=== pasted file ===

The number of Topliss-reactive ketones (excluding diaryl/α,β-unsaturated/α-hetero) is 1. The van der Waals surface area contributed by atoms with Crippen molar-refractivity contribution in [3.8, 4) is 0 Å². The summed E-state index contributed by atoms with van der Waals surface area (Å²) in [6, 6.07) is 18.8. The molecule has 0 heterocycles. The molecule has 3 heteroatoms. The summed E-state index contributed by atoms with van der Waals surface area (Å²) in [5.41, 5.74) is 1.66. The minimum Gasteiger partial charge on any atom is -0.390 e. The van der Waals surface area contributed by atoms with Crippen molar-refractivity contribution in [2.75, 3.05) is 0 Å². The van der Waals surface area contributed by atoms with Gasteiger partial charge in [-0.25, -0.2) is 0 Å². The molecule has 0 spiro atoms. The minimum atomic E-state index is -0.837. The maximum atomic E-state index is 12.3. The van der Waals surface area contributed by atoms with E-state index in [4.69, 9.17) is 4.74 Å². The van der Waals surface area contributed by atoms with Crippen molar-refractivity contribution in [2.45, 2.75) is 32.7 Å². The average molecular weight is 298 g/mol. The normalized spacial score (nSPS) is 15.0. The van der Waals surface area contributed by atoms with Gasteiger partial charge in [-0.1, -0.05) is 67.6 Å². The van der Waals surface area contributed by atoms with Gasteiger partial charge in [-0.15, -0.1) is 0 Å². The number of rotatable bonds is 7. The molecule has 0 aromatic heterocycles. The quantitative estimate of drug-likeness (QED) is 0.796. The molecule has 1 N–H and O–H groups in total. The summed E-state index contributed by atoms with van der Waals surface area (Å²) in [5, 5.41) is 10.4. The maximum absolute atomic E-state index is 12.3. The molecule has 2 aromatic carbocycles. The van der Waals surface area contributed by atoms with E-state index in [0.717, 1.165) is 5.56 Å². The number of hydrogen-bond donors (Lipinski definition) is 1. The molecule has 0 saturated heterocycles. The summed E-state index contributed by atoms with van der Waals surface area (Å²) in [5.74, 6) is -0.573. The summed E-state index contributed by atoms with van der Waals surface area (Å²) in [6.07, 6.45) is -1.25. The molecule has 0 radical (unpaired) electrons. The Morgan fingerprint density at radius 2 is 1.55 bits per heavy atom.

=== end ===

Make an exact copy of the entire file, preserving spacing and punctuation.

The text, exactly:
The number of Topliss-reactive ketones (excluding diaryl/α,β-unsaturated/α-hetero) is 1. The van der Waals surface area contributed by atoms with Crippen molar-refractivity contribution in [3.8, 4) is 0 Å². The summed E-state index contributed by atoms with van der Waals surface area (Å²) in [6, 6.07) is 18.8. The molecule has 0 heterocycles. The molecule has 3 heteroatoms. The summed E-state index contributed by atoms with van der Waals surface area (Å²) in [5.41, 5.74) is 1.66. The minimum Gasteiger partial charge on any atom is -0.390 e. The van der Waals surface area contributed by atoms with Crippen molar-refractivity contribution in [2.75, 3.05) is 0 Å². The van der Waals surface area contributed by atoms with Gasteiger partial charge in [-0.25, -0.2) is 0 Å². The molecule has 0 spiro atoms. The minimum atomic E-state index is -0.837. The maximum atomic E-state index is 12.3. The van der Waals surface area contributed by atoms with E-state index in [4.69, 9.17) is 4.74 Å². The van der Waals surface area contributed by atoms with Crippen molar-refractivity contribution in [2.45, 2.75) is 32.7 Å². The average molecular weight is 298 g/mol. The normalized spacial score (nSPS) is 15.0. The van der Waals surface area contributed by atoms with Gasteiger partial charge in [-0.1, -0.05) is 67.6 Å². The van der Waals surface area contributed by atoms with Gasteiger partial charge in [-0.15, -0.1) is 0 Å². The number of rotatable bonds is 7. The molecule has 0 aromatic heterocycles. The quantitative estimate of drug-likeness (QED) is 0.796. The molecule has 1 N–H and O–H groups in total. The summed E-state index contributed by atoms with van der Waals surface area (Å²) in [5, 5.41) is 10.4. The maximum absolute atomic E-state index is 12.3. The molecule has 2 aromatic carbocycles. The van der Waals surface area contributed by atoms with E-state index in [0.717, 1.165) is 5.56 Å². The number of hydrogen-bond donors (Lipinski definition) is 1. The molecule has 0 saturated heterocycles. The summed E-state index contributed by atoms with van der Waals surface area (Å²) in [5.74, 6) is -0.573. The summed E-state index contributed by atoms with van der Waals surface area (Å²) in [6.07, 6.45) is -1.25. The molecule has 0 radical (unpaired) electrons. The Morgan fingerprint density at radius 2 is 1.55 bits per heavy atom.